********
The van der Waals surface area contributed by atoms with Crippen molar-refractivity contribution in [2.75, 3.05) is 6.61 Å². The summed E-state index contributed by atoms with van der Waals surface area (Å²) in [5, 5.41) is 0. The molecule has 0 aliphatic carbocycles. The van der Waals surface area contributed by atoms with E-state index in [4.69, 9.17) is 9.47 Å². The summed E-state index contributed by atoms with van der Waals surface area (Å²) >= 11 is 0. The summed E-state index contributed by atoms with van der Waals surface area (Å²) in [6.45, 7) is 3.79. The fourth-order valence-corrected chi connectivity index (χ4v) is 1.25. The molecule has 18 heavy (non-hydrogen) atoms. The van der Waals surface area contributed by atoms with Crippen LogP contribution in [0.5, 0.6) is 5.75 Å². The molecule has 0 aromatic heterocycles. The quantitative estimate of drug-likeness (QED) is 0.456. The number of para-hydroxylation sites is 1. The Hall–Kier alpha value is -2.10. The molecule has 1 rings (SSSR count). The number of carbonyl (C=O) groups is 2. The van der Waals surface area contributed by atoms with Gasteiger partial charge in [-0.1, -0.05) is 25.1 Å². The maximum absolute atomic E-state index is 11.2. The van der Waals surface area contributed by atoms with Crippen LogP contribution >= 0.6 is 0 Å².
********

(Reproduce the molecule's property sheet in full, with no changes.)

The van der Waals surface area contributed by atoms with Crippen molar-refractivity contribution in [2.75, 3.05) is 6.61 Å². The summed E-state index contributed by atoms with van der Waals surface area (Å²) in [5, 5.41) is 0. The molecule has 0 aliphatic carbocycles. The van der Waals surface area contributed by atoms with E-state index in [4.69, 9.17) is 9.47 Å². The summed E-state index contributed by atoms with van der Waals surface area (Å²) >= 11 is 0. The summed E-state index contributed by atoms with van der Waals surface area (Å²) in [6.45, 7) is 3.79. The fourth-order valence-corrected chi connectivity index (χ4v) is 1.25. The molecule has 18 heavy (non-hydrogen) atoms. The van der Waals surface area contributed by atoms with Crippen LogP contribution in [0.5, 0.6) is 5.75 Å². The molecule has 0 aromatic heterocycles. The quantitative estimate of drug-likeness (QED) is 0.456. The number of para-hydroxylation sites is 1. The Hall–Kier alpha value is -2.10. The molecule has 1 rings (SSSR count). The number of carbonyl (C=O) groups is 2. The van der Waals surface area contributed by atoms with Gasteiger partial charge in [-0.1, -0.05) is 25.1 Å². The maximum absolute atomic E-state index is 11.2. The van der Waals surface area contributed by atoms with Crippen LogP contribution >= 0.6 is 0 Å².